The Story Behind Entertainment Corps’ 1,001 Stories

Entertainment Corps reveals inspirations for the new field show theme

Photo by Kimia Moakher
Dancers leap across the field to the marching band tunes.

Figures in bright red, purple and sea green Arabian outfits paint the sky with blue flags and graceful leaps to a soundtrack of mystery and excitement. The Entertainment Corps takes you to an Arabian night with their new theme, “Scheherazade: 1,001 Stories Told.”

The field show is based off of the piece, “Scheherazade” by composer Rimsky Korsakov. Korsakov took his inspirati

on from the collection of Middle Eastern folktales entitled “One Thousand and One Nights.” Scheherazade acts as the storyteller throughout these 1,001 stories, recounting them to her husband, King Shahryar, to keep him from killing her. Korsakov conveys some of Shahrazad’s stories in the music, lending a story line to the Entertainment Corps.


“Four years ago now we had a story and it was our favorite show of all time, ‘The Giving Tree,’ and that was a story with a narrator…and the band is really excited because we have that same narrator with a big impact moment in the beginning and we die out in the end with visual,” senior and drum major Niels Dawson said.

Photo by Kimia Moakher
Musicians and dancers blend to form a diverse performance in the center of the football field.


From the masses of flags thrown into the air behind changing formations of the band, there is always something to watch. The show highlights both instrumental soloists and section features, a new addition to a marching band show.

However, that is not the only unique aspect of the field show. The band hopes to hide the clarinets behind a drape before their feature, have the woodwind section sword fight and even use aerials to show a magic carpet flying through the air. The largest prop planned for creation is a genie bottle that shoots out flags for color guard performers to catch.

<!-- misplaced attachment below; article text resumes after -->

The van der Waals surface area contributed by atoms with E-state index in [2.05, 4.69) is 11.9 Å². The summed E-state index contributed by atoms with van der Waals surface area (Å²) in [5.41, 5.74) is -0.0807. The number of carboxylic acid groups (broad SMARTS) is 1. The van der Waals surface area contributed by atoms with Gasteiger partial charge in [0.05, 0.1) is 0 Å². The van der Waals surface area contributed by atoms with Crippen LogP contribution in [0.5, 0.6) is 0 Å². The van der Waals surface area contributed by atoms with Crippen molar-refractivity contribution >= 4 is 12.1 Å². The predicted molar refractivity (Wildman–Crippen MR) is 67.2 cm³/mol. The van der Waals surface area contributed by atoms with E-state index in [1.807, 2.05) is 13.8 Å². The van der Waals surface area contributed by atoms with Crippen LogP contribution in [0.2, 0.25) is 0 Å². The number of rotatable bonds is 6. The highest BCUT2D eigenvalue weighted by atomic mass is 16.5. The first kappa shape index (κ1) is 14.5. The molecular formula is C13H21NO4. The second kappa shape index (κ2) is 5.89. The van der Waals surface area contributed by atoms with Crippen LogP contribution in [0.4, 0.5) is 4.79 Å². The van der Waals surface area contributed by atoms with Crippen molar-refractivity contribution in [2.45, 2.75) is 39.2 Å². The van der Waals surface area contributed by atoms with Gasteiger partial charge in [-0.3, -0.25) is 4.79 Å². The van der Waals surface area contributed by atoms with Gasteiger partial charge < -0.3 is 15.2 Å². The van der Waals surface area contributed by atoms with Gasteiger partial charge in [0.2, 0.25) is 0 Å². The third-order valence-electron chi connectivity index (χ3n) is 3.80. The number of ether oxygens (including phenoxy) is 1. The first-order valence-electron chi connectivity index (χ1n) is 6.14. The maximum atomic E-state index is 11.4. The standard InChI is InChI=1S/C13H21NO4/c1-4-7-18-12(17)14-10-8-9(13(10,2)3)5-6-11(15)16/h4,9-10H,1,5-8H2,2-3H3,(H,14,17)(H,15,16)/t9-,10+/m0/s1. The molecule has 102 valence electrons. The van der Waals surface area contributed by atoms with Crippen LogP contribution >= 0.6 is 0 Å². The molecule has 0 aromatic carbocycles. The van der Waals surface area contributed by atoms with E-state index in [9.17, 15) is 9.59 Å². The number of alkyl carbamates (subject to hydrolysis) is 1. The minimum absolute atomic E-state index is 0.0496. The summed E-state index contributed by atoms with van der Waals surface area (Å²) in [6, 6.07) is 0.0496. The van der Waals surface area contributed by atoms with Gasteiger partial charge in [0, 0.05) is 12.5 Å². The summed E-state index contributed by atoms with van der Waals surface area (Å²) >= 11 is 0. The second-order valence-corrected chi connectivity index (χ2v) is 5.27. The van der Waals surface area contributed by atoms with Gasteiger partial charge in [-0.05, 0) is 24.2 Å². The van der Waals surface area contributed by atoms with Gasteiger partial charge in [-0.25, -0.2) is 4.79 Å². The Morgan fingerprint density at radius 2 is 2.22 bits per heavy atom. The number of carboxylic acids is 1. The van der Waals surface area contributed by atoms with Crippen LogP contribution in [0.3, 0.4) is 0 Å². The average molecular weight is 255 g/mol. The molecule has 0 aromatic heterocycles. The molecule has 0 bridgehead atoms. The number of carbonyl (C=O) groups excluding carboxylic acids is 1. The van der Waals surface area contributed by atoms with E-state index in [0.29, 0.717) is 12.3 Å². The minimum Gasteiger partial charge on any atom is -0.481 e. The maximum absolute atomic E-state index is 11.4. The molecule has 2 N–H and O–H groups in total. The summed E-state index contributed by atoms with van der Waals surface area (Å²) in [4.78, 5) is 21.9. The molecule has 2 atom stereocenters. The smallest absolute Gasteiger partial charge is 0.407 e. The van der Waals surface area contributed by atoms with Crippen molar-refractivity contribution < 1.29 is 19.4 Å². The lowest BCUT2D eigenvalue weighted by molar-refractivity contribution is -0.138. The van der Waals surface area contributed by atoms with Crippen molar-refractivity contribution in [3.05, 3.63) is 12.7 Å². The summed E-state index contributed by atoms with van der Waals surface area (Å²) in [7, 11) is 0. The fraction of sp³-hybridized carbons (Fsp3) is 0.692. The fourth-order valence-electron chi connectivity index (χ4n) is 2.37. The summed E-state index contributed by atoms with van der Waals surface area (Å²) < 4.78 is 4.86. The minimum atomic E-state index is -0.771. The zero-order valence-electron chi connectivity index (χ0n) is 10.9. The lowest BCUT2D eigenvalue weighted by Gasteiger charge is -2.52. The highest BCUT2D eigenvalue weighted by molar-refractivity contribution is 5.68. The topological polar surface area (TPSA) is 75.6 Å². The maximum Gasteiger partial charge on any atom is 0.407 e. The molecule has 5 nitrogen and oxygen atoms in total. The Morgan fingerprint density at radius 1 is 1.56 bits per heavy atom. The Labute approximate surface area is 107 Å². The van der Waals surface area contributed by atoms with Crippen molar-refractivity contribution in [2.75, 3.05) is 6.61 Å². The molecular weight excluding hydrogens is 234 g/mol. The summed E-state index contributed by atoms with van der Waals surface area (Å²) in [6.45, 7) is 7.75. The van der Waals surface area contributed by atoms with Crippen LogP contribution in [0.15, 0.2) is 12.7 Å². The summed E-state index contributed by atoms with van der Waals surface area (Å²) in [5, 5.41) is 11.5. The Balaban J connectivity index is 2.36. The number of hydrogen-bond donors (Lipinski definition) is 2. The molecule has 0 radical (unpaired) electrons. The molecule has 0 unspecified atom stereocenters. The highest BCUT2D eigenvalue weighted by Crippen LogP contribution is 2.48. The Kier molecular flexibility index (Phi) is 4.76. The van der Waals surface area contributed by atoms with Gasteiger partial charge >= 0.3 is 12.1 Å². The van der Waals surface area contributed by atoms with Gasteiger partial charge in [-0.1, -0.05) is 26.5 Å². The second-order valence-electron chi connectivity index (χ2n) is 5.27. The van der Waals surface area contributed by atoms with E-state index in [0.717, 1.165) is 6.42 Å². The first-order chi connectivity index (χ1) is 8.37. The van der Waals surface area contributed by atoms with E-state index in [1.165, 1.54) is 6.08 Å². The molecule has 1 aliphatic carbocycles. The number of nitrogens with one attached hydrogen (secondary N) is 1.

“It’s a little bit more coordination when we do these kinds of shows because it’s a coordination of not only the audible sounds but also the visuals, whereas in past shows what we do is we kind of stay a theme and we just carry that theme throughout,” instrumental music director Brad Harris said. “The [students] have to be a little more involved in it and ready to take that leap, and I think this year this is the group.”

Photo by Kimia Moakher
Clarinets shuffle past dancers while playing their music.


Just as Scheherazade impacted her husband with her stories, the Entertainment Corps hopes to both entertain and tell an important story.


“I hope that they are just entranced by it, and that they want to come and see it again because every time something is different, you know we will add something here, we will take something out there and I could watch the show over and over,” junior color guard member Zahara Chaudahary said. “I hope the audience feels that connection with us.”